Why consumers flock to prepaid debit cards
Prepaid debit cards are on fire. These cards -- in which the customer chooses how much money will be available for purchases -- represent the fastest-growing noncash payments in America, according to a Federal Reserve study.
There are three main reasons for this phenomenon, says Rama Malladi, adjunct professor of finance at the College of Business Administration and Public Policy at California State University, Dominguez Hills in Carson, Calif. Malladi outlines what they are and offers tips for discovering whether prepaid debit cards are right for you.
What's the difference between a prepaid debit card and a credit card?
A credit card has a credit limit decided by the card issuer (i.e., a bank). A prepaid debit card is funded by the customer, so the customer chooses how much money to deposit into (a) prepaid debit card. (The) credit card approval process requires a credit check of the customer. (A) prepaid card does not. Credit scores are not necessary to obtain a prepaid debit card.
A typical credit card has (a) late payment fee, (a) prepaid card does not. A typical credit card has (an) interest rate charge on outstanding balances; (a) prepaid card does not. A typical credit card may not have a monthly fee, whereas most prepaid debit cards have a monthly fee.
A credit card can be obtained by filling out a credit application form issued by a bank. A prepaid debit card can be purchased at a store such as Wal-Mart, Target, Vons, etc. A prepaid debit card is a debit card, and more similar to a bank debit card (without a bank account) than a credit card.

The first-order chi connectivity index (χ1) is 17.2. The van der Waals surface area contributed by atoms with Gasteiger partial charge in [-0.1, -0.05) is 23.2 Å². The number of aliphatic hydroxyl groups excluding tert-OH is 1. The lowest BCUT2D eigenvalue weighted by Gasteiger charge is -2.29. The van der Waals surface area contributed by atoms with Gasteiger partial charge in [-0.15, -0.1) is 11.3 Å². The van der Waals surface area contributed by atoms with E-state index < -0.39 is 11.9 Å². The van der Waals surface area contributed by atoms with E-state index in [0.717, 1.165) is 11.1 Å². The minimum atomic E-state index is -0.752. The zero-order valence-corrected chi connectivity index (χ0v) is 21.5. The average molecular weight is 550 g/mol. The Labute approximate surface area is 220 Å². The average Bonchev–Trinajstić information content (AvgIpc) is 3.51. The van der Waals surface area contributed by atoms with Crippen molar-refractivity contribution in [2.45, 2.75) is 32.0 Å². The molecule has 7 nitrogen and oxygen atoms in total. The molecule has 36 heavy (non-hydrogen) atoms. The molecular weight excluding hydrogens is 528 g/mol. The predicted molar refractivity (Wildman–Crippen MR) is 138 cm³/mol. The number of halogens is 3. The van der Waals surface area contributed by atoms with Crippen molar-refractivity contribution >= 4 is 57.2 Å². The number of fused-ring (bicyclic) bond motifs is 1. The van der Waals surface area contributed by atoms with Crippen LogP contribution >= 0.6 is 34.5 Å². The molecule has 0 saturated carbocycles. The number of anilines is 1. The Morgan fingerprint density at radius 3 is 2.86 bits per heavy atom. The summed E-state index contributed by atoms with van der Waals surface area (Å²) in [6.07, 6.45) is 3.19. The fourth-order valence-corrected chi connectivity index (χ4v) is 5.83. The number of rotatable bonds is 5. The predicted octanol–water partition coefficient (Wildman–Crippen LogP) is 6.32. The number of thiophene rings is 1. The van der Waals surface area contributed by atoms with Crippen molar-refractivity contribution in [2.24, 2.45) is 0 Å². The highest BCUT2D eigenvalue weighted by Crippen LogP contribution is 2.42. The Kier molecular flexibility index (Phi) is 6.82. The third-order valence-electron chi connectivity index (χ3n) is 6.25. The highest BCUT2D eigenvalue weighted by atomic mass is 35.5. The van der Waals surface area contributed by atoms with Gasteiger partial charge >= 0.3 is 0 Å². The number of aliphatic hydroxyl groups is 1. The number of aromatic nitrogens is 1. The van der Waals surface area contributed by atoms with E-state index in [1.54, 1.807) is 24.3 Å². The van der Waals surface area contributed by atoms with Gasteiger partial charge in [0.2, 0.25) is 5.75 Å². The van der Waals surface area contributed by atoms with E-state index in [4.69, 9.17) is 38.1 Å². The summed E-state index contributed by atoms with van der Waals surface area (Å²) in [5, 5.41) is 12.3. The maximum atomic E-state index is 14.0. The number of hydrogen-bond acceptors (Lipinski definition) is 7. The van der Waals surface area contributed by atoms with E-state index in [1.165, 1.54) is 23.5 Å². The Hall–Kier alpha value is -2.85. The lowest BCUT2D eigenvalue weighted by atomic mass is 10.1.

Why are consumers flocking to prepaid debit cards right now?
According to the Federal Reserve Payments Study in 2010, prepaid cards are the highest-growth noncash payments in America. Prepaid card transactions grew at a compounded annual rate of 21.5 percent, whereas credit card transaction(s) grew at a negative 0.2 percent. Though growing rapidly, prepaid cards represent a small share of noncash payments (5.4 percent by number of transactions).
There are three main reasons why consumers appear to be flocking to prepaid debit cards.
- Aftermath of credit recession: According to the Federal Reserve Flow of Funds report, the credit growth in America has declined from 9.6 percent in 2006 during the height of the credit boom to negative 2.2 percent in 2010 and has remained low ever since. This is mainly because of a general consumer aversion to credit, lack of credit available due to stringent lending standards and lower demand due to (a) decline in the number of credit-eligible borrowers.
- Higher fee to maintain a bank account: According to the October 2011 report "Still Risky: Bank Fees and Disclosures in the States" by The Pew Charitable Trusts, a nonprofit policy research group in Washington, D.C., 89 percent of the checking accounts offered at the 12 largest U.S. institutions involve bank fees. Due to limited opportunities to make a profit as a result of (a) low-interest rate environment and tighter consumer regulations, banks are trying to be as innovative as they can to raise revenue. As a result, consumers are trying to avoid bank accounts altogether. Prepaid debit cards allow a consumer to avoid both the credit card-related fee as well as (the) bank-related fee.
- Ease of use and general availability: Prepaid cards can be purchased in any retail store. Popular prepaid cards can be purchased in Wal-Mart, Target, Albertsons and any of the 60,000-plus locations in America. In addition, these cards can be reloaded easily in these stores (without going to a bank) or online.